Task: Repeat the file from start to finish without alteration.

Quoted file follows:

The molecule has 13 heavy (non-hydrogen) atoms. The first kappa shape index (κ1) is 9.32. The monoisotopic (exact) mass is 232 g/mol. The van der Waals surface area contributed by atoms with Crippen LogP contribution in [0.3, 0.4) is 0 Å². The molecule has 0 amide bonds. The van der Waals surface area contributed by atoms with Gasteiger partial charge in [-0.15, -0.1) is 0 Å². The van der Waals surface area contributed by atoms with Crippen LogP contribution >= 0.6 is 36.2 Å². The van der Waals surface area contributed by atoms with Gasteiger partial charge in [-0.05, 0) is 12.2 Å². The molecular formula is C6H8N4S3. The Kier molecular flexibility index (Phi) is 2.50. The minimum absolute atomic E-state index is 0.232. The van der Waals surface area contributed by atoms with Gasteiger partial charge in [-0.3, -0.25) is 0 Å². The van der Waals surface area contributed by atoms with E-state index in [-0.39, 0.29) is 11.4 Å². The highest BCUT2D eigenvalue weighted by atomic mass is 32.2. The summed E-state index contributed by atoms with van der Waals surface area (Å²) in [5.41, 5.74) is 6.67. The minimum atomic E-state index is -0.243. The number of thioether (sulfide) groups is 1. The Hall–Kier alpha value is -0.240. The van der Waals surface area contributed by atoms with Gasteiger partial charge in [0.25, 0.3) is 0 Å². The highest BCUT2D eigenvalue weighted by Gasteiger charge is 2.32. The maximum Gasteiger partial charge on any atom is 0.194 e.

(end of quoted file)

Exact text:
The molecule has 13 heavy (non-hydrogen) atoms. The first kappa shape index (κ1) is 9.32. The monoisotopic (exact) mass is 232 g/mol. The van der Waals surface area contributed by atoms with Crippen LogP contribution in [0.3, 0.4) is 0 Å². The molecule has 0 amide bonds. The van der Waals surface area contributed by atoms with Gasteiger partial charge in [-0.15, -0.1) is 0 Å². The van der Waals surface area contributed by atoms with Crippen LogP contribution >= 0.6 is 36.2 Å². The van der Waals surface area contributed by atoms with Gasteiger partial charge in [-0.05, 0) is 12.2 Å². The molecular formula is C6H8N4S3. The Kier molecular flexibility index (Phi) is 2.50. The minimum absolute atomic E-state index is 0.232. The van der Waals surface area contributed by atoms with Gasteiger partial charge in [-0.3, -0.25) is 0 Å². The van der Waals surface area contributed by atoms with E-state index in [-0.39, 0.29) is 11.4 Å². The highest BCUT2D eigenvalue weighted by atomic mass is 32.2. The summed E-state index contributed by atoms with van der Waals surface area (Å²) in [5.41, 5.74) is 6.67. The minimum atomic E-state index is -0.243. The number of thioether (sulfide) groups is 1. The Hall–Kier alpha value is -0.240. The van der Waals surface area contributed by atoms with Gasteiger partial charge in [0.25, 0.3) is 0 Å². The highest BCUT2D eigenvalue weighted by Gasteiger charge is 2.32. The maximum Gasteiger partial charge on any atom is 0.194 e.